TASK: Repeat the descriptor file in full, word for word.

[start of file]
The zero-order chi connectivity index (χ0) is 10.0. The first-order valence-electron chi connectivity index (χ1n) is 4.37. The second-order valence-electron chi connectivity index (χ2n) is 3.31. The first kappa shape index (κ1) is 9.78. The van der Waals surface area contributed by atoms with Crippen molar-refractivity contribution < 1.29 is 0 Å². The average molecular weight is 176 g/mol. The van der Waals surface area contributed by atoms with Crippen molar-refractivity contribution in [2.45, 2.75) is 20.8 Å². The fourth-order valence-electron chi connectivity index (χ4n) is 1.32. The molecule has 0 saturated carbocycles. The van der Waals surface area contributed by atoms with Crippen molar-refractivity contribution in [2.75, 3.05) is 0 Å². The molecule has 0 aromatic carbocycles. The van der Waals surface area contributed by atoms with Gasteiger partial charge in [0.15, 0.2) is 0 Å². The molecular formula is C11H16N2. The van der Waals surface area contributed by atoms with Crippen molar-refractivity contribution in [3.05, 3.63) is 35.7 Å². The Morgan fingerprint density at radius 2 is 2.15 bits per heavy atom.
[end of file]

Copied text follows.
The zero-order chi connectivity index (χ0) is 10.0. The first-order valence-electron chi connectivity index (χ1n) is 4.37. The second-order valence-electron chi connectivity index (χ2n) is 3.31. The first kappa shape index (κ1) is 9.78. The van der Waals surface area contributed by atoms with Crippen molar-refractivity contribution < 1.29 is 0 Å². The average molecular weight is 176 g/mol. The van der Waals surface area contributed by atoms with Crippen molar-refractivity contribution in [2.45, 2.75) is 20.8 Å². The fourth-order valence-electron chi connectivity index (χ4n) is 1.32. The molecule has 0 saturated carbocycles. The van der Waals surface area contributed by atoms with Crippen molar-refractivity contribution in [2.75, 3.05) is 0 Å². The molecule has 0 aromatic carbocycles. The van der Waals surface area contributed by atoms with Gasteiger partial charge in [0.15, 0.2) is 0 Å². The molecular formula is C11H16N2. The van der Waals surface area contributed by atoms with Crippen molar-refractivity contribution in [3.05, 3.63) is 35.7 Å². The Morgan fingerprint density at radius 2 is 2.15 bits per heavy atom.